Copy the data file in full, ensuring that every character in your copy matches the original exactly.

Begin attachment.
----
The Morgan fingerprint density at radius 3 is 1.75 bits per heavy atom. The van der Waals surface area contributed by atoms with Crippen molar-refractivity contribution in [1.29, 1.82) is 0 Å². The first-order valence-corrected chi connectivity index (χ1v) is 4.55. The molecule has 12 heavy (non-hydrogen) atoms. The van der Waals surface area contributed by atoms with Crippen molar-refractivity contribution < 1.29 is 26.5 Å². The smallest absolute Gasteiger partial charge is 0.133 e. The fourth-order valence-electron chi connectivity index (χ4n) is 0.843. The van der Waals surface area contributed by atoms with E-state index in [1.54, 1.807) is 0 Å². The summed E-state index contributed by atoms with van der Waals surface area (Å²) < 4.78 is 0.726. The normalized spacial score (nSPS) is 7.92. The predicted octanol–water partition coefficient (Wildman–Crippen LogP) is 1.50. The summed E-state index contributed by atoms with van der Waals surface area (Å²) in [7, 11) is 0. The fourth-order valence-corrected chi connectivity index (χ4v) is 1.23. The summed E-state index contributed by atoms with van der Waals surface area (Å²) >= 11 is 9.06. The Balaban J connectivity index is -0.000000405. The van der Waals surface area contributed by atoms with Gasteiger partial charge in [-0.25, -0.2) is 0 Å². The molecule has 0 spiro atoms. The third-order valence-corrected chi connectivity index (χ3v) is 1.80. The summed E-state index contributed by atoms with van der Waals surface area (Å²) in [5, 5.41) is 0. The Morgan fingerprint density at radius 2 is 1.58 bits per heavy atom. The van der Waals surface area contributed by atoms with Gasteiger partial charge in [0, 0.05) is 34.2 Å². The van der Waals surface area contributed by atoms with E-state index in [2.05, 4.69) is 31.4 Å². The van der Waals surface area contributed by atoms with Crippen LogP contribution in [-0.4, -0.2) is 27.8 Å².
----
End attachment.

The Morgan fingerprint density at radius 3 is 1.75 bits per heavy atom. The van der Waals surface area contributed by atoms with Crippen molar-refractivity contribution in [1.29, 1.82) is 0 Å². The first-order valence-corrected chi connectivity index (χ1v) is 4.55. The molecule has 12 heavy (non-hydrogen) atoms. The van der Waals surface area contributed by atoms with Crippen molar-refractivity contribution < 1.29 is 26.5 Å². The smallest absolute Gasteiger partial charge is 0.133 e. The fourth-order valence-electron chi connectivity index (χ4n) is 0.843. The van der Waals surface area contributed by atoms with E-state index in [1.54, 1.807) is 0 Å². The summed E-state index contributed by atoms with van der Waals surface area (Å²) < 4.78 is 0.726. The normalized spacial score (nSPS) is 7.92. The predicted octanol–water partition coefficient (Wildman–Crippen LogP) is 1.50. The summed E-state index contributed by atoms with van der Waals surface area (Å²) in [7, 11) is 0. The fourth-order valence-corrected chi connectivity index (χ4v) is 1.23. The summed E-state index contributed by atoms with van der Waals surface area (Å²) >= 11 is 9.06. The Balaban J connectivity index is -0.000000405. The van der Waals surface area contributed by atoms with Gasteiger partial charge in [-0.25, -0.2) is 0 Å². The molecule has 0 spiro atoms. The third-order valence-corrected chi connectivity index (χ3v) is 1.80. The summed E-state index contributed by atoms with van der Waals surface area (Å²) in [5, 5.41) is 0. The Morgan fingerprint density at radius 2 is 1.58 bits per heavy atom. The van der Waals surface area contributed by atoms with Gasteiger partial charge in [0, 0.05) is 34.2 Å². The van der Waals surface area contributed by atoms with E-state index in [2.05, 4.69) is 31.4 Å². The van der Waals surface area contributed by atoms with Crippen LogP contribution in [-0.4, -0.2) is 27.8 Å².